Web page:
C California Style

Native Sons

by C California Style

The Tribes of Palos Verdes offers an evocative portrait of California that could have only come from the inside. Here, Emmett and Brendan Malloy, the brothers who directed the film, share a behind-the-scenes look at their impassioned project

Emmett and Brendan Malloy took a roundabout path to get to Hollywood, despite the fact that their childhood home in Hancock Park was just a couple blocks from Paramount Pictures’ studios. Their dad was an urban contractor who laid sewer pipes and water mains. “We grew up with shovels and brooms in our hands cleaning up the streets after him,” says Emmett, 45, the older of the two brothers by a year and a half. After college, Emmett found a job at a company that made movie trailers, and Brendan later joined him there.


They parlayed that experience into actual filmmaking, creating shorts featuring a ragtag group of surfers including their cousins Chris and Keith Malloy, who at that point were on the pro circuit, and singer Jack Johnson, who appointed Emmett as his manager (the brothers now run their production office out of a bungalow on Larchmont Boulevard, where Emmett and Johnson’s Brushfire Records are also headquartered). Those early surf reels paved the way for music videos (The White Stripes and Vampire Weekend) and big-budget spots for the likes of Nike and Google.

The Tribes of Palos Verdes, a character drama based on Joy Nicholson’s novel of the same name, didn’t exactly fit into the Malloys’ repertoire, but the script, which had been kicking around Hollywood for almost 20 years, struck a chord. It’s the story of a family who moves to California and starts to unravel: After the father (Justin Kirk) leaves, the mother (Jennifer Garner) plunges into a drug-fueled depression, dragging her son, Jim (Cody Fern), down with her and stranding his twin sister, Medina (Maika Monroe), who seeks refuge in the ocean. Sure, there are surf scenes, but that’s far from the main thrust of the piece. “People are going to think, ‘Oh the Malloys and surfing, I bet you it will be kind of nice,’” says Emmett of the film, which also features Alicia Silverstone, Elisabeth Röhm and Joely Fisher. “But this is a really heavy-duty movie.”


The film is narrated by Monroe, who grew up in Santa Barbara and was a professional kiteboarder before becoming one of Hollywood’s most exciting ingénues. “This story is very close to my heart,” she says. “I felt an immediate connection to Medina. I keep my sanity by being in nature, the ocean. It’s a crazy world, and everyone needs a source that grounds them.”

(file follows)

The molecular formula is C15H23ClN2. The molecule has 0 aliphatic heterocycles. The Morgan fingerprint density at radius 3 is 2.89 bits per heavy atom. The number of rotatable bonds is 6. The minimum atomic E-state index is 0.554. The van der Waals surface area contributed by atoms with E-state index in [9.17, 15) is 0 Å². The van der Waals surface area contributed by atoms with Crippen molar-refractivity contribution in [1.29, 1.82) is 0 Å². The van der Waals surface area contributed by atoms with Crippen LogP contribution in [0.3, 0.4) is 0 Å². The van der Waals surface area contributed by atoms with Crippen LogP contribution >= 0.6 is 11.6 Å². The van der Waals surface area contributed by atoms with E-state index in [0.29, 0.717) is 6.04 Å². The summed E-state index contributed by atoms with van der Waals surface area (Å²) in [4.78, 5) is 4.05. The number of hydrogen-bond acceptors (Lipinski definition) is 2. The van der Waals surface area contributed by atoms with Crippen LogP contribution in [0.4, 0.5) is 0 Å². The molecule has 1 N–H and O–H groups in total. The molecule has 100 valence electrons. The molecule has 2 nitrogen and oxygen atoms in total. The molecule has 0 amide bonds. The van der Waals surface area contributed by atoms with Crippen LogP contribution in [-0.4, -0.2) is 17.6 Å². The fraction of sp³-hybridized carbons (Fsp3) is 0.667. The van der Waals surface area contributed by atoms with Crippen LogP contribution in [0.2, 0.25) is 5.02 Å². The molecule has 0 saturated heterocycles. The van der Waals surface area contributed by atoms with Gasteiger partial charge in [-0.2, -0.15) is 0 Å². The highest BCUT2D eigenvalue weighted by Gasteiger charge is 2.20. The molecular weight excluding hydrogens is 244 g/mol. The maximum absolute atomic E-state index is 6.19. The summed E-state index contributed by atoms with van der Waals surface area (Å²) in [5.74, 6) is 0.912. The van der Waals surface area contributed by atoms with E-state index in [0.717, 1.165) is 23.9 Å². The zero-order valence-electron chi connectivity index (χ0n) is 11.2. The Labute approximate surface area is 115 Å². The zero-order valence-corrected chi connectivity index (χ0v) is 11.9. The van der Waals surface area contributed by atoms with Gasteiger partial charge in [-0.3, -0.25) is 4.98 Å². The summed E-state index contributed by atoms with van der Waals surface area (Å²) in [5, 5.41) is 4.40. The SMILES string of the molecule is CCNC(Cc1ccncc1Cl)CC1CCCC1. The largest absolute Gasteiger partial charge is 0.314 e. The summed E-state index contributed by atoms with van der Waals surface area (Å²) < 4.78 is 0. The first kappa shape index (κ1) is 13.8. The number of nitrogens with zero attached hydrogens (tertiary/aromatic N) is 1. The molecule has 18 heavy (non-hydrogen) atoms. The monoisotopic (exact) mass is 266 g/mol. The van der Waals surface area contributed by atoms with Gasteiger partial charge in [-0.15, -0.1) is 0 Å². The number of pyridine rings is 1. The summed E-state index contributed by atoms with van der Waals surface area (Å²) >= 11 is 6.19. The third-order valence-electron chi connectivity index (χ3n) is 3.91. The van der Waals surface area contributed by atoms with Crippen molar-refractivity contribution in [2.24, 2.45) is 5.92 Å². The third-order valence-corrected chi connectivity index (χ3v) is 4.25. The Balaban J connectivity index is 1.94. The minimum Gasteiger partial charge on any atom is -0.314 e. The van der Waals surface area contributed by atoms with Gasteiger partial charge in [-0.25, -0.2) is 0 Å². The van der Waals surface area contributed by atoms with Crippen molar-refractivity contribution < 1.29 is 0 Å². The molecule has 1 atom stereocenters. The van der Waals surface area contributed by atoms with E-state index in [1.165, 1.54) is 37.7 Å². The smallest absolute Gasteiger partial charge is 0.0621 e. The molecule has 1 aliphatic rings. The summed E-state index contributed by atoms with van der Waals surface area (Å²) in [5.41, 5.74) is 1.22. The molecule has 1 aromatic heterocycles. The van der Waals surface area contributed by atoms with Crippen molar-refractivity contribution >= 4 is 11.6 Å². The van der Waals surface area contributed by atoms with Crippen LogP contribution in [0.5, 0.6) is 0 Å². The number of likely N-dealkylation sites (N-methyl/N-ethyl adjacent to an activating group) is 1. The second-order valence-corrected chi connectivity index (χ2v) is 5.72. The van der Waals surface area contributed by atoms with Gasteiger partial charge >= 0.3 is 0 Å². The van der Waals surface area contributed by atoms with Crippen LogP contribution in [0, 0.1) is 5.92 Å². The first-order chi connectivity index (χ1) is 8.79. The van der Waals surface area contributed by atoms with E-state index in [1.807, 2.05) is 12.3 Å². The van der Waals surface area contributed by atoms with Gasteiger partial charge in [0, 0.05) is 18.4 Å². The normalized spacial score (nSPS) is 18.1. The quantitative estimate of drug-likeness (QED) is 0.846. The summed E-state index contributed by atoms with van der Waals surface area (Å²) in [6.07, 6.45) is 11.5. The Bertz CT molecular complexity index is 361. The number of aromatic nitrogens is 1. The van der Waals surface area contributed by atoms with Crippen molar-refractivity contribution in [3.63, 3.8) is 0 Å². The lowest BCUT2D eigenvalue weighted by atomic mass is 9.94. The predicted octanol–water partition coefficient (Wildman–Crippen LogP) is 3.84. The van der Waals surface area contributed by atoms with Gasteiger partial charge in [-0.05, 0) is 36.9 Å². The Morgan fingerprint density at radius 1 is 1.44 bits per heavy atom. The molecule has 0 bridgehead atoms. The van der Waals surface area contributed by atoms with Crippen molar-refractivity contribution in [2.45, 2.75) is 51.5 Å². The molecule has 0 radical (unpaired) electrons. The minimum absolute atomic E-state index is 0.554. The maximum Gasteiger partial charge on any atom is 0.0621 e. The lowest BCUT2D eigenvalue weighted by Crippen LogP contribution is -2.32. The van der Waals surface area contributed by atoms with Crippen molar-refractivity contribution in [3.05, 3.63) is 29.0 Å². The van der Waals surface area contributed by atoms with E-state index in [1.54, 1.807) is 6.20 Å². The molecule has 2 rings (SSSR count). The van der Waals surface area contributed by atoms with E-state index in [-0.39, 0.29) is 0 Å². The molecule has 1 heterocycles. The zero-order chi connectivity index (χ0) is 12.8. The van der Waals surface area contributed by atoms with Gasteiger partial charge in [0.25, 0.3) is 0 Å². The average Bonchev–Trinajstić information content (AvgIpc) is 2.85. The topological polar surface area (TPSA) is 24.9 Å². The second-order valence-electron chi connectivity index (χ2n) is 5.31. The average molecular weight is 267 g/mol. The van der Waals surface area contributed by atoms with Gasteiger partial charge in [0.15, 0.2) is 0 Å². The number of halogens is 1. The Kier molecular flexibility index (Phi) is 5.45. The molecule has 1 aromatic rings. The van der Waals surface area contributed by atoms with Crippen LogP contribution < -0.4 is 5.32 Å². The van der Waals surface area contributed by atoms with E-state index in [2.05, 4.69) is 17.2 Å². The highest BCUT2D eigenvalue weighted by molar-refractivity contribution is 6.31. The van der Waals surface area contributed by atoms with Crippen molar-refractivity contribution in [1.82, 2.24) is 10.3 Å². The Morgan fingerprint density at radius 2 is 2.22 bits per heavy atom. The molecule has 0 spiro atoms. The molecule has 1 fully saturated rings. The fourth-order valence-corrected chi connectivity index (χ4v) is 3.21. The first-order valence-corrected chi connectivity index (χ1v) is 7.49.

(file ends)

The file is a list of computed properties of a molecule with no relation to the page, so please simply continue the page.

To prepare for the intensity of the story, the brothers met up with locals of the affluent community of Palos Verdes to ask them what it was like growing up there—drugs, sex, drinking and all. “We grew up in a similar community and were exposed to a lot of this at a very early age, way before our parents knew it was happening,” admits Brendan. Sadly, the Malloys’ father passed away just before they started filming, leaving the brothers in an uncharacteristically raw state. “We’re a super close family,” says Emmett. “So Brendan and I were kind of emotionally with [the actors] as they delved into these dark performances.”


They shot the film over the course of 23 days at a rundown house in San Pedro on a shoestring budget. “We’ve made commercials that cost twice as much as this whole movie,” says Emmett. “There were no star trailers. If Jen [Garner] wasn’t up for a couple scenes, she would just pull up a foldable chair and eat trail mix like anybody else.” Bound by a strong esprit de corps, they also turned to members of their own tribe to pitch in: longtime friend Robbie Brenner was the director of photography; Emmett’s wife, photographer Hilary Walsh, helped with wardrobe styling; they even pulled a Jack Johnson song for the soundtrack.

Having waited almost two decades to create another full-length film (their first, the snowboarding-themed Out Cold, came out in 2001), it was “super critical for us to make a great movie and make this script our own,” says Emmett. In the end, The Tribes of Palos Verdes is as much a story about the dark side of California as it is about two native sons unafraid to jump in the deep end. 

Photography by EMMETT MALLOY.


This article originally appeared in the November 2017 issue of C Magazine.